KOZHIKODE: The members of the Marwari community from Rajasthan, who are living on plots belonging to local residents on either side of NH-66 at Pookad near Koyilandy, are in dire straits as they are facing eviction from their tents where they have been living for the past four decades.
“After living here for close to four decades, Kerala has become our own land. It has been a green pasture for us, from eking out a living to schooling, peaceful atmosphere and a lot of good-hearted local people around. We don’t want to go back to our native state,” says 24-year-old Narayan Lal, a member of the idol making community.
Lal had his schooling up to Plus II in Thiruvangur Higher Secondary School nearby and speaks Malayalam fluently. NH widening has put them in a spot as the land they were living is going to be acquired and they have been asked to vacate the place soon.
Currently, there are three families, comprising 24 members, including eight children, living on either side of the road. Already 30 members have left for their home state. The three families live in the property of local residents on a rental basis.
“We don’t want to leave Kerala. It is here we started dreaming of a good life. We earned a decent income by selling Krishna idols and relished sadya and biriyani after being invited to local people’s functions. The climate is also too good here compared to Rajasthan,” said Narmada, wife of Narayan Lal. The community members remember the exemplary social kitchens set up during the pandemic that ensured that they were fed when they remained jobless. “Also, we feel safe here. In Rajasthan, violence is on the rise and many people are getting killed,” says Saravan, who studies in class IX.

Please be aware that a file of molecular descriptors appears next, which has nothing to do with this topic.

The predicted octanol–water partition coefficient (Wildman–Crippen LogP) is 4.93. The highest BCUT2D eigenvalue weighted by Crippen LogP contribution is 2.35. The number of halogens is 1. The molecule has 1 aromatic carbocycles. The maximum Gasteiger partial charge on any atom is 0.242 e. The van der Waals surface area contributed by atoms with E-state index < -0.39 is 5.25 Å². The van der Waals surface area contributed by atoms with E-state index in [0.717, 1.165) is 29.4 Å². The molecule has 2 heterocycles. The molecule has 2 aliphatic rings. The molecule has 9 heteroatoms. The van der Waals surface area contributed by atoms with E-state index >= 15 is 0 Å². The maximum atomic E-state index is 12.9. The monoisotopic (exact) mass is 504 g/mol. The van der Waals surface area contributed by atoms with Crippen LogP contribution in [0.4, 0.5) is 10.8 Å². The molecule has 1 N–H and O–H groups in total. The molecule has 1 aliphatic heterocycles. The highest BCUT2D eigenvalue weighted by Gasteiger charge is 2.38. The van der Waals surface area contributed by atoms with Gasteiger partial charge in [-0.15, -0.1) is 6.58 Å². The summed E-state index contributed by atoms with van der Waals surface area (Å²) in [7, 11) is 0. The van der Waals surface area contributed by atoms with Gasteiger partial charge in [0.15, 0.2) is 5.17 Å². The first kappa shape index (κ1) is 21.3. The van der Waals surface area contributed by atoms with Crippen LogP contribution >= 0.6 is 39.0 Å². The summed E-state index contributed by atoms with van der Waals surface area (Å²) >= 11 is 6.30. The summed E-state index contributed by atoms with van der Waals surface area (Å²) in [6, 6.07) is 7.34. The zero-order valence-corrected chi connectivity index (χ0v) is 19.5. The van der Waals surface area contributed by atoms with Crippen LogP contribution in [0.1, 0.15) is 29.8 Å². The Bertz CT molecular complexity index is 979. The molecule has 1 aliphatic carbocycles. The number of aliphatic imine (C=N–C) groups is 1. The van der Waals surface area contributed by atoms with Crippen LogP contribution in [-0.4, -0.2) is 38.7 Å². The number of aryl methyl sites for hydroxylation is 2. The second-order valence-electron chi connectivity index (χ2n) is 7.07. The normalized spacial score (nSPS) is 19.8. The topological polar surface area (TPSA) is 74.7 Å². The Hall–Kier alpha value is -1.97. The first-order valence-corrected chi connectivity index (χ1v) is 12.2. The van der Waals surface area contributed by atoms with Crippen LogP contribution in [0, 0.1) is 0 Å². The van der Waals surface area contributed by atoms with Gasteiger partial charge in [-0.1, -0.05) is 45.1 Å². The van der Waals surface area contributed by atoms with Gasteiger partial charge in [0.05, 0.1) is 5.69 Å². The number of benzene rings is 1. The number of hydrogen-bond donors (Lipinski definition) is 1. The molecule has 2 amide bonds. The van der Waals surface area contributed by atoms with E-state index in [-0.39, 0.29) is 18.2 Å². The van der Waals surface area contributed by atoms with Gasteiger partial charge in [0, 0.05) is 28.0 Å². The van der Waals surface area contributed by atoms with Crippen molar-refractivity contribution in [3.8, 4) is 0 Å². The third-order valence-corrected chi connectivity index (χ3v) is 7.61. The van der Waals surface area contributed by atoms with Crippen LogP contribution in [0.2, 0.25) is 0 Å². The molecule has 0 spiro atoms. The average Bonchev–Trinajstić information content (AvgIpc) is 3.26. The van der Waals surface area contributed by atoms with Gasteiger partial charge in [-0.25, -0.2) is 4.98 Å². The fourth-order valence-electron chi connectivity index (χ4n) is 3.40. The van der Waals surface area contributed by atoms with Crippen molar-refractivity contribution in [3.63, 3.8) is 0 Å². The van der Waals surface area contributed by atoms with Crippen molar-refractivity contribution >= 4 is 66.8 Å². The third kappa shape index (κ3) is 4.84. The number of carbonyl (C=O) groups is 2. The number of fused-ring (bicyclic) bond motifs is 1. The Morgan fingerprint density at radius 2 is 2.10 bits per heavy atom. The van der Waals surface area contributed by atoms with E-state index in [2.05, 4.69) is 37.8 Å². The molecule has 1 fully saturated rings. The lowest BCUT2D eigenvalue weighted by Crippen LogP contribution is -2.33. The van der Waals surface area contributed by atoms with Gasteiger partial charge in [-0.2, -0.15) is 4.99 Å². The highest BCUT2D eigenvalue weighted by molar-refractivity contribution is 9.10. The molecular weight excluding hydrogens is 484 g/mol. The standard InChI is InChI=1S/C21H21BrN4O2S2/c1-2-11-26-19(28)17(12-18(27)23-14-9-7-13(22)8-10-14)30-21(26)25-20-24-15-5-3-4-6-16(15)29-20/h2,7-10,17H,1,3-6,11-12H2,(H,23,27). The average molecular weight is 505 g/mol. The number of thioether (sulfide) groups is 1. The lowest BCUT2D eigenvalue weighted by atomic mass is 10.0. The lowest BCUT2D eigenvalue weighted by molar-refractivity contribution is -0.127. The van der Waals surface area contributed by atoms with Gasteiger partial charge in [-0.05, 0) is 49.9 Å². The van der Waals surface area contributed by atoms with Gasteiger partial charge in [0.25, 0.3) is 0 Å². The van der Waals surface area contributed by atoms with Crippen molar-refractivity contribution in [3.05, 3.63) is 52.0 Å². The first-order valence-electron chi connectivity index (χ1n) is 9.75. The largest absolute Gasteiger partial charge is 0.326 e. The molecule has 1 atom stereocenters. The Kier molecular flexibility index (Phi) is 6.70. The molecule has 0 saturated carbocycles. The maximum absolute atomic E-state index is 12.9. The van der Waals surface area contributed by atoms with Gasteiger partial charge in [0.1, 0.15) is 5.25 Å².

After closely observing the lifestyle of local residents, the lad now nurtures an ambition to become an army officer. Brijesh, one of the plot owners, tells TNIE that he is trying to relocate the families in Pookad itself. “Though two places have been identified, a final decision is yet to be taken,” he says. He adds that the Rajasthanis are sad about returning to their home state.
Ward member Sudha K says the families would have to move out of the place as there is no option left before them. Under plastic roof of the tents, unsold Krishna idols, which they had made for sale during Vishu, stand as mute witnesses to the plight of the artisans.